Before the summer break the OFT recommended government action on excessive surcharging. It’s nearly autumn and we’re as determined as ever to achieve our third and final goal – but we need your help.
With your help we convinced the OFT (Office of Fair Trading) that the surcharges companies charge for paying by card are often hidden and make it difficult to compare like-for-like when finding the best deal.
This is particularly true when it comes to flights. How do you know if you’re getting the best prices if you’re whacked with a £10 fee just as you get to the check-out?
Hooray for success one.
OFT enforcement action
The OFT recommended that companies make the headline price more meaningful for comparisons – including the surcharge cost upfront. It believes this would encourage competition between retailers, driving down the price of genuinely optional surcharges.
The OFT also recommended that the government introduce measures to prohibit retailers from surcharging for debit cards.
With your help, we convinced consumer affairs minster Ed Davey MP to encourage his European Counterparts to adopt a proposal in the Consumer Rights Directive. This means companies will be forced to limit the surcharge they add when you pay by card.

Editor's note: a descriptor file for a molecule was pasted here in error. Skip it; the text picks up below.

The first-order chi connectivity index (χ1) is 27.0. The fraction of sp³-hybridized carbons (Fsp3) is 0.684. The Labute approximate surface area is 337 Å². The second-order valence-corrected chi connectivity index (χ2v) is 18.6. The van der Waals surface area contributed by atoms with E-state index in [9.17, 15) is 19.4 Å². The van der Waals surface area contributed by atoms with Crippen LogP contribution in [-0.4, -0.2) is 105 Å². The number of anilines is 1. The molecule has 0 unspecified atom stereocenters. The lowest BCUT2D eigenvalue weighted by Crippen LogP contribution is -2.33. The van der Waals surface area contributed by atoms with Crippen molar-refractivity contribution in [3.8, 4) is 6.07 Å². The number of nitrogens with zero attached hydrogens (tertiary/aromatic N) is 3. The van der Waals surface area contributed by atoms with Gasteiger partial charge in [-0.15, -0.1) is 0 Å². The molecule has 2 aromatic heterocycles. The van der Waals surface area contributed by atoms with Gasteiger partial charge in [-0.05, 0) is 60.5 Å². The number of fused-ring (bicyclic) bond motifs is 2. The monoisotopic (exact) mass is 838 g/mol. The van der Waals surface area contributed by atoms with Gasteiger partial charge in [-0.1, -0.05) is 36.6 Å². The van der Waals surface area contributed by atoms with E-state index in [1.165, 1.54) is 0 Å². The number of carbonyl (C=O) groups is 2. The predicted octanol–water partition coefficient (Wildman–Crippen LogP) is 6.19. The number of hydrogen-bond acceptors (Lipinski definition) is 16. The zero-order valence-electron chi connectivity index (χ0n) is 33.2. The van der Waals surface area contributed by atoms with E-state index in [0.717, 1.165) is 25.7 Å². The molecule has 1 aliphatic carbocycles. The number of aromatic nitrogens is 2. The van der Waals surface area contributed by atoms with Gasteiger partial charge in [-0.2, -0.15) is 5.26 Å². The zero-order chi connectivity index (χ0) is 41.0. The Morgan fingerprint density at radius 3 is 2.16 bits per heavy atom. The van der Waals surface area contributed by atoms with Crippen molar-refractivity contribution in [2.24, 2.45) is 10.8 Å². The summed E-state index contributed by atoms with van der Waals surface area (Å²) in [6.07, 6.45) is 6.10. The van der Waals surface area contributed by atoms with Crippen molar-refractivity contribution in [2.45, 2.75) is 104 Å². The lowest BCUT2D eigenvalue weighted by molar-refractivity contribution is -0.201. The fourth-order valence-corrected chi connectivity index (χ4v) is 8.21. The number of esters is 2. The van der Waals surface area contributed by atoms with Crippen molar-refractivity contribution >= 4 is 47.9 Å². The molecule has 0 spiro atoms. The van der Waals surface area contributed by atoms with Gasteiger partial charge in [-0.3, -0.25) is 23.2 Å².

Hooray for success two.
Two years too late?
We were delighted when this legislation was passed, however, the Consumer Rights Directive will take two years to take effect. So, we’ve thought of a more ambitious plan B.
We’ve asked the Treasury’s Mark Hoban – the government’s financial secretary – if the Payment Services Regulations could be amended to ban surcharges. A change to the regs could ban surcharges on the most common payment methods – debit cards at present.
We’ve weighed up if it’s too cheeky to turn to our supporters again. But, you’ve helped us this far and we think you can do it again.
We need your help to make it a hat trick
Will you join us in challenging Mark Hoban to make the change? If you will, there’s just one simple step – add your email address to our letter and we’ll fire off an email to his inbox.
Here’s to a hat trick of successes for consumers and inbox full of emails for Mr Hoban when he returns to the Treasury next week!